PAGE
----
Bear Feeding In Yellowstone National Park Was Once More Popular Than Old Faithful

Horace Albright  Photo: pbs

Horace Albright
Photo: pbs

We recently brought you and overview of the beauty that is Yellowstone National Park. It’s by far the most beautiful of all the National Parks in my opinion, mainly because of its diversity. Yellowstone also happens to be the first officially recognized National Park and if you’ve ever been you already know why.

Postcard of the bear feedings Photo: nps

Postcard of the bear feedings
Photo: nps

But actually, that wasn’t always the case. At first, the public didn’t want to see that much land designated strictly for the use of recreation and pleasure. Especially because it was being paid for by tax dollars. So in order to attract more people bear feedings started to become extremely popular. The exact date these feedings started is unknown but there are records dating back to as early as 1909 when F. Dumont Smith visited the Yellowstone Lake Hotel. He wrote about how upset he was that he and his girlfriend didn’t get to ride in the “garbage cart” that would take old food scraps out to feed the bears.

The thought of riding in an old wooden cart with buckets full of food surrounded by a bunch of hungry bears doesn’t exactly sound like the safest thing to do, but I’m sure it was exhilarating as hell. There were multiple feeding platforms strategically placed all over Yellowstone, as well as a few other parks like Yosemite and Sequoia. They would even place them near hotels and advertised being able to see bears feeding and eat a meal in the hotel within an hour.

Photo: newsok

Photo: newsok

The most common name you will see when researching this topic is Horace Albright. He was the superintendent of Yellowstone starting in 1919 and he was was a huge fan of the bear feedings. When he took the position he made the human-animal interaction one of his top priorities. He felt he had “a duty to present wildlife as a spectacle” for the many tourists that attend the parks.

Horace Albright Photo: nps

Horace Albright
Photo: nps

He even went as far as to open two zoo’s within the park so that people could get an up-close look at the many animals seen in the park. It was reported that he would set up buffalo corrals in summer where he would put 15 of the best bulls he could find to provide the perfect representation, plus maybe the occasional photo for those lucky enough to have a camera.

Albright’s claim to fame, however, was his contributions to what became known as the “bear shows”. He is said to be the one that brought the bear feedings from a clever way to get rid of old trash and grab a few customers, to the full on attractions it would become. The feeding platform at the dump outside Old Faithful had a big sign above it saying “Lunch Counter For Bears” and there were wooden benches set up all around it with only a small safety ditch between onlookers and the hungry bears. Apparently, just after dinnertime park ranger, Philip Martindale, would mount his horse and back it up to where he was only 30 feet away from the bears and proceeded to teach about the bear’s biology among other things.

Photo: nps

Photo: nps

The Canyon Hotel also had a feeding platform that was bigger than the one at Old Faithful. It had full log bleachers and a massive concrete platform where food was piled up to attract the stars of the show. Reports claim that at times there would be as many as 50-70 bears in a feeding frenzy, and not more than a stone’s throw away was a massive crowd of human beings!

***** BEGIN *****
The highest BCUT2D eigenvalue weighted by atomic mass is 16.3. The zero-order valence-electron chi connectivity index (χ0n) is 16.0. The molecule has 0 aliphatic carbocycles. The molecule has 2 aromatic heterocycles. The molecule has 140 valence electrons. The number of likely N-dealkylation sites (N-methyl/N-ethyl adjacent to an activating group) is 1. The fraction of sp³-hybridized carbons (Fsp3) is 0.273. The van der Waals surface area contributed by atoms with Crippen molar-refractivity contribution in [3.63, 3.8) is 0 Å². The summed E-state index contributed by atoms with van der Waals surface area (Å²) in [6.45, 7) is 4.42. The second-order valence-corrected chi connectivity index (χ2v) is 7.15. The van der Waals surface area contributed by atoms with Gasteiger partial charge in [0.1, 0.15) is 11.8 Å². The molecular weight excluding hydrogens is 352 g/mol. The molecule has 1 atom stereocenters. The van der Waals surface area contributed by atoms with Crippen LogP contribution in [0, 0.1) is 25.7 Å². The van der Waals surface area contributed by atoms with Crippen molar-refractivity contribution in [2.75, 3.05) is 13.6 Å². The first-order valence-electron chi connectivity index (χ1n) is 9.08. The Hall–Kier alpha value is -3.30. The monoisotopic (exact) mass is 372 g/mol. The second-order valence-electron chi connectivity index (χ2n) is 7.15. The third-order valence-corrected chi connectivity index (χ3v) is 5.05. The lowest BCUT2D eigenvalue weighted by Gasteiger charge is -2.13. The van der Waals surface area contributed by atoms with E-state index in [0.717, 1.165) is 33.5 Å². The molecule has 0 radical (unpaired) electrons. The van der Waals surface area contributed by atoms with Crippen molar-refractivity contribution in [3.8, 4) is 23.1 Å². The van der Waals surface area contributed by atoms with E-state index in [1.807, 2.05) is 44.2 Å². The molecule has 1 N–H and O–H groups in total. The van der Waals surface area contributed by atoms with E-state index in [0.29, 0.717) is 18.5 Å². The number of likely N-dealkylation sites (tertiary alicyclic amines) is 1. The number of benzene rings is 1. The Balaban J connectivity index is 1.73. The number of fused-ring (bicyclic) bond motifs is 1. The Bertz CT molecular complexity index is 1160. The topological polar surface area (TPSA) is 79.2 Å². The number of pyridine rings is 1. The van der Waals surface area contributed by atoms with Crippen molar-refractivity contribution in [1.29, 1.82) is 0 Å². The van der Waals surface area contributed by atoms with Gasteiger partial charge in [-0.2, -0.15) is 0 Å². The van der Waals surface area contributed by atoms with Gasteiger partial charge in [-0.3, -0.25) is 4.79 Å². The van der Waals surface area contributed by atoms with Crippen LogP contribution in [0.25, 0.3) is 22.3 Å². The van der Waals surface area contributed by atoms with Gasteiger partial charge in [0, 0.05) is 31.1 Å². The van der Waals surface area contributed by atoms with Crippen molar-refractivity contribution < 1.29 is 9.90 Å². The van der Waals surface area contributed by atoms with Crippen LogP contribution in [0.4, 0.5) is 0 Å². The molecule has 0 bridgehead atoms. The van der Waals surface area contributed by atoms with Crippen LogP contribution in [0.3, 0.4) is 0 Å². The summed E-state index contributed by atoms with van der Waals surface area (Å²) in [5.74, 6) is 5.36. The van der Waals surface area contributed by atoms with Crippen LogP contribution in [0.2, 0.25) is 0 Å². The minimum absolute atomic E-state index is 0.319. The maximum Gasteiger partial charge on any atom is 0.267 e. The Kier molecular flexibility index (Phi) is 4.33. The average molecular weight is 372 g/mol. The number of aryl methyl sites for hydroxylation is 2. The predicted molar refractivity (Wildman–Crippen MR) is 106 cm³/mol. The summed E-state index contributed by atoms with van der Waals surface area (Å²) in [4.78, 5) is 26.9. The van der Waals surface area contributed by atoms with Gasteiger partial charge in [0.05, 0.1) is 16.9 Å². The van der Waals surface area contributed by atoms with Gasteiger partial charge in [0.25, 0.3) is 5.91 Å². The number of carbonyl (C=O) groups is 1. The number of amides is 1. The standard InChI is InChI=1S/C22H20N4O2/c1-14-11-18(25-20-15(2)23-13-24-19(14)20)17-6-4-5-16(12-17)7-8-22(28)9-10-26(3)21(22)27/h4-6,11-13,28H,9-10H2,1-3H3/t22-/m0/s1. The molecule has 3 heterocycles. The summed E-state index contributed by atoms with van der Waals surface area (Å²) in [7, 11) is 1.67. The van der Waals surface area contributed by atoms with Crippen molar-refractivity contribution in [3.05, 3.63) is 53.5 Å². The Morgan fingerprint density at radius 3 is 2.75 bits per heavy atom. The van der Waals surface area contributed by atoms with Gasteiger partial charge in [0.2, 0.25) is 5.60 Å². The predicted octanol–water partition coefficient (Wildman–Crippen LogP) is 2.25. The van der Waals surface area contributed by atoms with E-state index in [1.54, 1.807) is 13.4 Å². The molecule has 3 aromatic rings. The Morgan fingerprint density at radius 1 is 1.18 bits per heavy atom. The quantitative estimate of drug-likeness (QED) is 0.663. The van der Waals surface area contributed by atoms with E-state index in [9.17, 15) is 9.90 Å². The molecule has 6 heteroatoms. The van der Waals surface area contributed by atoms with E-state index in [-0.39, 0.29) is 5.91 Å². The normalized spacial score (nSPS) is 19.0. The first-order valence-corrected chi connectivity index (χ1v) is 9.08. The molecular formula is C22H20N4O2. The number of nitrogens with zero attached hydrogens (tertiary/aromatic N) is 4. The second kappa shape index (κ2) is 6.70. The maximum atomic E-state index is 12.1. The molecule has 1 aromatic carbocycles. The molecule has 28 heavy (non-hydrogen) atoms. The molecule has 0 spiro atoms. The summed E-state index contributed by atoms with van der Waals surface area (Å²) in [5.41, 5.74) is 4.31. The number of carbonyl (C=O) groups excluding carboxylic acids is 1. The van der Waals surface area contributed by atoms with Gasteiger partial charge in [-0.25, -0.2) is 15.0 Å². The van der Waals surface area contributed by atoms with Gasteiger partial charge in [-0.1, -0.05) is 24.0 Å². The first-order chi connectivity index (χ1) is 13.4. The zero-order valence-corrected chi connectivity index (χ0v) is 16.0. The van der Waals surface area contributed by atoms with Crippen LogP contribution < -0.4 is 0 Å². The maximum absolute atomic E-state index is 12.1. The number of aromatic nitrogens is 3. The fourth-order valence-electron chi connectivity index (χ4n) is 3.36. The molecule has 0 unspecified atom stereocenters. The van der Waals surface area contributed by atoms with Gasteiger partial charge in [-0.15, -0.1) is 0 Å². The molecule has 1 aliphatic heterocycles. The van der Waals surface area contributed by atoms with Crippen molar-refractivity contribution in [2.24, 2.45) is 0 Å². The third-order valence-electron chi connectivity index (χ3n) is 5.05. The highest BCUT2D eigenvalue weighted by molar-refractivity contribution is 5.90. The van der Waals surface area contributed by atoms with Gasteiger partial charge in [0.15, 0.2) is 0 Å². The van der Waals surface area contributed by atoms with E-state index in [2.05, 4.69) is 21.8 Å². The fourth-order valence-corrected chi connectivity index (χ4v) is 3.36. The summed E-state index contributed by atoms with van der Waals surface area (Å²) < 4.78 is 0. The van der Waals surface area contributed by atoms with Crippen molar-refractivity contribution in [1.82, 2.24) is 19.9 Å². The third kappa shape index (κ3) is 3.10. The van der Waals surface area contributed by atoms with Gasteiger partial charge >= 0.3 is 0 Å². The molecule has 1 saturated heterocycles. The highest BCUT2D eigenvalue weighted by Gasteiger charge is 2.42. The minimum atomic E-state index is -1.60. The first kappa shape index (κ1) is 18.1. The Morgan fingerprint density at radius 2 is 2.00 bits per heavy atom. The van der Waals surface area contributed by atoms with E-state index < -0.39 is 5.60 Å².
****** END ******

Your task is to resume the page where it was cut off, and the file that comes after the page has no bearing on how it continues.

As you could imagine this also brought its own set of problems. When cars started to be allowed into the park the bears looked at them like big trash cans filled with dinner for weeks. These bears would earn the fitting nickname ” Hold-up Bears” because they would essentially hold up passing cars until they either fed them or worse. In 1927 President Calvin Coolidge and his family arranged a photo with Jesse James, the most famous “Hold-Up Bear” in the park.

President Coolidge with Jesse James Photo: atlasobscura

President Coolidge with Jesse James
Photo: atlasobscura

There was at least one reported death which was one of the parks employees, Frank Welch. Many people got scratched, mauled and even bitten but even that didn’t phase Albright. He felt the scars would be a perfect souvenir to remember the park and that it was most likely caused by foolish behavior.

Unfortunately, if you wanted to jump in the car right now and head up to Yellowstone to watch these wild bear feedings it would be a waste of your time. While it’s possible you may see a bear, I saw a couple when I was there, the actual feedings are no more. Albright was promoted in 1929 to become the director of the entire National Park Service and that was the beginning of the end. His successors didn’t have the same passion for keeping the project open that he had. They soon began to phase out the man-made feedings after guidelines were put in place by park biologists that would require the animals to “carry on its struggle for existence unaided”.

Even though Albright didn’t agree with the new guidelines but there wasn’t much he could do about it. Because at the time the park was short on attendants due to the oncoming World War II. Albright ended up getting the last word because he warned those in favor of the change that the guests and maybe, more importantly, the bears were going to be a lot harder to convince. It took decades for both the bears to stop “holding up” cars for any food they might have on hand, surprisingly it took just as long for visitors of the park to stop hanging sweets and other tasty treats out there window.

"Hold-Up Bears" Photo postcarroundup

“Hold-Up Bears”
Photo postcarroundup